If you want to omit automatic appending of '[PATCH 0/n]' part to the subject, you can use '--keep-subject' option for git format-patch.
Now, review subject and body for each of these patches -- especially cover letter which is, of course, without proper subject or body when initially created.

Method 2:

Sometimes you don't have a clean working history i.e. last 'n' commits do not represent incremental development of your work. This is usually the case with me. In my case, all development happened outside mainline. To prepare patches against mainline, I commit all files in one-go and make lot of small commits later as cleanups, bug fixes are done.
In such case, you can create another branch which has a 'clean' history by carefully committing changes in correct order to this new branch. Then, you git format-patch (as in Method 1) to generate patch series. However, I usually do following -- no good reason to prefer this but it just better suits my laziness.
Since my git commit history is full of uninteresting small commits, I create individual patches manually. For each patch, I hand-pick set of files to create patch like this:

git diff --patch-with-stat master path/to/file1 path/to/file2 patch/to/file3 > 0001-great_new_feature_something.patch
git diff --patch-with-stat master path/to/file4 path/to/file5 > 0002-great_new_feature_something_more.patch
.... and so on.
Note that patch file names contain numbering (like '0001') so that git send-email picks patches in correct order (more on this later).
In the beginning of each of these patches, add the following lines:
Subject: [PATCH 1/n] subject for patch1 ('n' is no. of patches)
<message body describing patch>
Signed-off-by: Your Name email@domain.com
--- (three dashes)
<actual patch as generated by git diff>
Also create 'cover letter' that introduces your patch series. Give it any filename but prefix it with '0000' (for example, 0000-cover-letter.patch), to make sure git send-email picks this patch for sending before any other patch (more on this later).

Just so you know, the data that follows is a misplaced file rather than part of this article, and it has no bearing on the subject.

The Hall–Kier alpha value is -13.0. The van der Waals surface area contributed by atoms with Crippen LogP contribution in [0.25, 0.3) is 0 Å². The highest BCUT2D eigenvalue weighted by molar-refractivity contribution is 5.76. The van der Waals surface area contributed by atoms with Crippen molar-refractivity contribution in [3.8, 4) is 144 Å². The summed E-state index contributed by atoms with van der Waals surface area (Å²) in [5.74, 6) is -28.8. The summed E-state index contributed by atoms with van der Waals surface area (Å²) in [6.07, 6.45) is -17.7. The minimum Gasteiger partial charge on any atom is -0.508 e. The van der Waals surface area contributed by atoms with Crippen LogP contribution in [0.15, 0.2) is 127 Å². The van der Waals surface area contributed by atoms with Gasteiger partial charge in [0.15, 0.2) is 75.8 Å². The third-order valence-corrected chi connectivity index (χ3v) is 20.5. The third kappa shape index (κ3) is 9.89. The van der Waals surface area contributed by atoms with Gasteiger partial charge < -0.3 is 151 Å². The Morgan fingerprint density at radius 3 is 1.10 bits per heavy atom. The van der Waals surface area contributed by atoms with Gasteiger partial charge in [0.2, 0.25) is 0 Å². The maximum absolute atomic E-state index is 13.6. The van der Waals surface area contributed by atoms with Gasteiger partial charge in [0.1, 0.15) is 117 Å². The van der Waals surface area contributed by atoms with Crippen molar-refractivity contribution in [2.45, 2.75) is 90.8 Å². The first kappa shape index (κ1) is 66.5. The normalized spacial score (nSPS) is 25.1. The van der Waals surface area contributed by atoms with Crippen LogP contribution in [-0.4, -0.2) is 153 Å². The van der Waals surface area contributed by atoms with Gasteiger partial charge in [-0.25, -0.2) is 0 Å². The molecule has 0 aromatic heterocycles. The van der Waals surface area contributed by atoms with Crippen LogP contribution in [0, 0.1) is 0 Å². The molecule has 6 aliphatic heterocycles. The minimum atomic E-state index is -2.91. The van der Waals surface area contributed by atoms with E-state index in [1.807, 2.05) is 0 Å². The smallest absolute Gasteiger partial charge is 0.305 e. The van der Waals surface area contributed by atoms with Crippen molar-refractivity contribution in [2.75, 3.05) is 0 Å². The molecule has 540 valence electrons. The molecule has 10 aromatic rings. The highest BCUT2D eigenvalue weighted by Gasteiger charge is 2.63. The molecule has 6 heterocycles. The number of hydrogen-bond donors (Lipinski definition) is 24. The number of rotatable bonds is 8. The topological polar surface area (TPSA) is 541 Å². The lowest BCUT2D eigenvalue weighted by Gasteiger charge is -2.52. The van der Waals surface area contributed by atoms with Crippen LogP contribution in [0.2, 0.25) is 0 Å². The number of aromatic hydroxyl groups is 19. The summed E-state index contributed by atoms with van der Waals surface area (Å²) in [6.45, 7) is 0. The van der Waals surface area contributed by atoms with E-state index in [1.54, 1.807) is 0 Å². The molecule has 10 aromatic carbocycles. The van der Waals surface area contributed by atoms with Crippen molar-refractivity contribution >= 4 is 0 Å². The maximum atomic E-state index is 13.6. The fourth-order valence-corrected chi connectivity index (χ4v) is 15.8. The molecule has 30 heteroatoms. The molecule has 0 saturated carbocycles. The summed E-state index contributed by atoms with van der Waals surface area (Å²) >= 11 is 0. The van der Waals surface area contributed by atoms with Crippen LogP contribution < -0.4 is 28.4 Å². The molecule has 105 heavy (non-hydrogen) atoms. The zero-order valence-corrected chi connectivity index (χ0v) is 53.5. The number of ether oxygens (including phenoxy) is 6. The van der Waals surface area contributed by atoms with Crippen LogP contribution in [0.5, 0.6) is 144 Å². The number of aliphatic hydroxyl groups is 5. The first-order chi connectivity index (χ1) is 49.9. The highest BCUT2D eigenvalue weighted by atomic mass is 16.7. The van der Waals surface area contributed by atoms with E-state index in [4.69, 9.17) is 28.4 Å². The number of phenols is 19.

Sanity check for patches:

Verify that your patches follow all Linux kernel coding style (and some other basic sanity checks) by using checkpatch.pl script included with linux kernel:
linux_source/scripts/checkpatch.pl <patch filename>

Sending patches:

Now the patches are prepared and sanity checks are done, its time to send these patches out for review. We will use git-send-email for this.
First, prepare and address book containing entries for all the recipients. I use abook which I found very easy to use. With abook create this address book and export it as 'mutt alias' file (using 'e' for export, followed by 'c' for mutt alias format). This mutt alias file will be used by git send-email.
Now add following to linux_source/.git/config:
[user]
name = Your Name
email = email@domain.com
[sendemail]
aliasesfile = /path/to/email_aliases_file
aliasfiletype = mutt
smtpserver = smtp.gmail.com
smtpserverport = 465
smtpencryption = ssl
smtpuser = email@domain.com
to = alias1
cc = alias2
cc = alias3
cc = alias4
(these smtp settings are for gmail accounts).
where, alias1 etc. is the string appearing between 'alias' and actual email address in mutt alias file created above.
Now, we are ready to send it out to world. We want to send all patches as reply to the cover letter (a.k.a patch 0), as is the convention used on LKML. Send it with:
git send-email --no-chain-reply --suppress-cc=sob --suppress-cc=self patches_dir
Options:
    --no-chain-reply: Don't send every patch as reply to previous patch. Instead, what we want is to send all patches as reply to _first_ patch (i.e. the cover letter).
    --suppress-cc=sob: Don't Cc email mentioned in 'Signed-off-by:' line in each patch.
    --suppress-cc=self: Don't send a copy of patches to you.
(If your requirements are different, then man git-send-email is always your friend!)

git send-email seems to pick patches in alphabetical order. So, 0000-cover-letter becomes the first patch. All other patches are sent as reply to this one. At last, before actually sending patches, add ‘—dry-run’ option to git send-email and make sure everything looks okay.
That’s it!

Friday, June 19, 2009

Fedora 11 on ThinkPad W500

This was the release I was waiting for! The installation was a bit of a trouble but it was surely worth the effort. Its really the first Fedora release that I really liked. Its stable, has good hardware support and boots really quickly (<20 seconds on my system).

In my case, Windows 7 RC was already installed on one partition, so Fedora 11 (x64) was installed in second partition. So, now I have dual boot configuration – the windows boot loader presents option to continue booting windows or launch GRUB from Linux partition. I didn’t want GRUB to be present in MBR as I experiment a lot with Linux system – so, its better if I have a working system even if I blow up Linux installation :)

The installation was smooth except for the disk partitioning step. Anaconda kept crashing while creating partitions. After a few attempts, I finally got this partitioning scheme:

Partition Mount point FS type Size
/dev/sda5 /boot ext3 200M
/dev/sda6 NA Linux LVM 43G

/dev/mapper/vg_vflare-lv_root

/ ext4 36G

/dev/mapper/vg_vflare-lv_swap

swap swap ~6G

/boot FS type has to be ext3. Its not allowed to be ext4.

Package selection step was smooth (as usual I selected KDE). Then comes boot loader options. I selected boot loader to be installed on first sector of boot partition (/dev/sda5 here), so I can later configure Windows boot loader to load Linux.